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Record Information
Version4.0
StatusDetected and Quantified
Creation Date2005-11-16 15:48:42 UTC
Update Date2019-01-11 19:15:18 UTC
HMDB IDHMDB0000916
Secondary Accession Numbers
  • HMDB00916
Metabolite Identification
Common NameUroporphyrin III
DescriptionUroporphyrin is the porphyrin produced by oxidation of the methylene bridges in uroporphyrinogen. Uroporphyrins have four acetic acid and four propionic acid side chains attached to their pyrrole rings. The enzyme uroporphyrinogen I synthase catalyzes the formation of hydroxymethylbilane from four molecules of porphobilinogen. Uroporphyrinogen III cosynthase then catalyzes the conversion of hydroxymethylbilane into uroporphyrinogen III. Otherwise, hydroxymethylbilane cyclizes nonenzymatically to form uroporphyrinogen I. Uroporphyrinogen I and III yield their respective uroporphyrins via autooxidation or their respective coproporphyrinogens via decarboxylation. Excessive amounts of uroporphyrin I are excreted in congenital erythropoietic porphyria, and both uroporphyrin I and uroporphyrin III are excreted in porphyria cutanea tarda. Uroporphyrin I and III are the most common isomers. Under certain conditions, uroporphyrin III can act as a phototoxin, a neurotoxin, and a metabotoxin. A phototoxin leads to cell damage upon exposure to light. A neurotoxin causes damage to nerve cells and nerve tissues. A metabotoxin is an endogenously produced metabolite that causes adverse health effects at chronically high levels. Chronically high levels of porphyrins are associated with porphyrias such as porphyria variegate, acute intermittent porphyria, porphyria cutanea tarda, and hereditary coproporphyria (HCP). There are several types of porphyrias (most are inherited). Hepatic porphyrias are characterized by acute neurological attacks (seizures, psychosis, extreme back and abdominal pain, and an acute polyneuropathy), while the erythropoietic forms present with skin problems (usually a light-sensitive blistering rash and increased hair growth). The neurotoxicity of porphyrins may be due to their selective interactions with tubulin, which disrupt microtubule formation and cause neural malformations (PMID: 3441503 ).
Structure
Data?1547234118
Synonyms
ValueSource
3,8,13,17-Tetrakis(carboxymethyl)porphyrin-2,7,12,18-tetrapropionic acidChEBI
3,8,13,17-Tetrakis(carboxymethyl)porphyrin-2,7,12,18-tetrapropionateGenerator
3,8,13,17-Tetrakis(carboxymethyl)porphyrin-2,7,12,18-tetrapropanoateHMDB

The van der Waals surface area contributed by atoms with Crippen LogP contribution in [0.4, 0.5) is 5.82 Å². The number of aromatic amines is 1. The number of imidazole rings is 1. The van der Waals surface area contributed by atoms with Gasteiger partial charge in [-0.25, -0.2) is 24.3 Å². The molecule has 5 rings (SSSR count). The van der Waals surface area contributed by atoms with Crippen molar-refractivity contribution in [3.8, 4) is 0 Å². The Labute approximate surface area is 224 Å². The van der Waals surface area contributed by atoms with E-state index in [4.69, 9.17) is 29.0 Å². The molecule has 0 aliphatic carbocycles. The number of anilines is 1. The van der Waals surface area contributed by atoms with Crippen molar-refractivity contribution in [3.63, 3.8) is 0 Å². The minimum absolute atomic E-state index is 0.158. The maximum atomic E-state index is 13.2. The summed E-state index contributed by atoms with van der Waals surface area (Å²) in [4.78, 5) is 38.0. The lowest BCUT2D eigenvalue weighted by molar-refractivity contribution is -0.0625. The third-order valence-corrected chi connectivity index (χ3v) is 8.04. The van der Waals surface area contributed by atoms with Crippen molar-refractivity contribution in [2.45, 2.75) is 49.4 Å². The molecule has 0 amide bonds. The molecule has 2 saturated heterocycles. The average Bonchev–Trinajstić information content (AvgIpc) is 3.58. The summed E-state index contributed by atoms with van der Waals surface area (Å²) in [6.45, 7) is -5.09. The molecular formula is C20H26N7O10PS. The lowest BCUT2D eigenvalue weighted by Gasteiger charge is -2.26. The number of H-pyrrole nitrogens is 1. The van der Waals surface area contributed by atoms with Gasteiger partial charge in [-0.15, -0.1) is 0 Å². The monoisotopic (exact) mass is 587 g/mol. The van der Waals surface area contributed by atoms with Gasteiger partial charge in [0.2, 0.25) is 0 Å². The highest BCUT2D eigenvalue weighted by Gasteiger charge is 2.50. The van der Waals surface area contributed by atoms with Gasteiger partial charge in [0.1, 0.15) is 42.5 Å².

3,8,13,17-Tetrakis(carboxymethyl)porphyrin-2,7,12,18-tetrapropanoic acidHMDB
3,8,13,17-Tetramethyl-2,7,12,18-porphinetetrapropionateHMDB
3,8,13,17-Tetramethyl-2,7,12,18-porphinetetrapropionic acidHMDB
Coproporphyrin IIIHMDB
Chemical FormulaC40H38N4O16
Average Molecular Weight830.7469
Monoisotopic Molecular Weight830.228281188
IUPAC Name3-[9,14,20-tris(2-carboxyethyl)-5,10,15,19-tetrakis(carboxymethyl)-21,22,23,24-tetraazapentacyclo[16.2.1.1^{3,6}.1^{8,11}.1^{13,16}]tetracosa-1,3,5,7,9,11(23),12,14,16,18(21),19-undecaen-4-yl]propanoic acid
Traditional Name3-[9,14,20-tris(2-carboxyethyl)-5,10,15,19-tetrakis(carboxymethyl)-21,22,23,24-tetraazapentacyclo[16.2.1.1^{3,6}.1^{8,11}.1^{13,16}]tetracosa-1,3,5,7,9,11(23),12,14,16,18(21),19-undecaen-4-yl]propanoic acid
CAS Registry Number18273-06-8
SMILES
OC(=O)CCC1=C(CC(O)=O)/C2=C/C3=N/C(=C\C4=C(CCC(O)=O)C(CC(O)=O)=C(N4)/C=C4\N=C(\C=C\1/N\2)C(CCC(O)=O)=C4CC(O)=O)/C(CC(O)=O)=C3CCC(O)=O
InChI Identifier
InChI=1S/C40H38N4O16/c45-33(46)5-1-17-21(9-37(53)54)29-14-27-19(3-7-35(49)50)22(10-38(55)56)30(43-27)15-28-20(4-8-36(51)52)24(12-40(59)60)32(44-28)16-31-23(11-39(57)58)18(2-6-34(47)48)26(42-31)13-25(17)41-29/h13-16,41,44H,1-12H2,(H,45,46)(H,47,48)(H,49,50)(H,51,52)(H,53,54)(H,55,56)(H,57,58)(H,59,60)/b25-13-,26-13-,27-14-,28-15-,29-14-,30-15-,31-16-,32-16-
InChI KeyVZVFNUAIRVUCEW-UJJXFSCMSA-N
Chemical Taxonomy
ClassificationNot classified
Ontology
Physiological effect

Health effect:

Disposition

Route of exposure:

Source:

Biological location:

Process

Naturally occurring process:

Role

Indirect biological role:

Physical Properties
StateSolid
Experimental Properties
PropertyValueReference
Melting PointNot AvailableNot Available
Boiling PointNot AvailableNot Available
Water SolubilityNot AvailableNot Available
LogPNot AvailableNot Available
Predicted Properties
PropertyValueSource
Water Solubility0.037 g/LALOGPS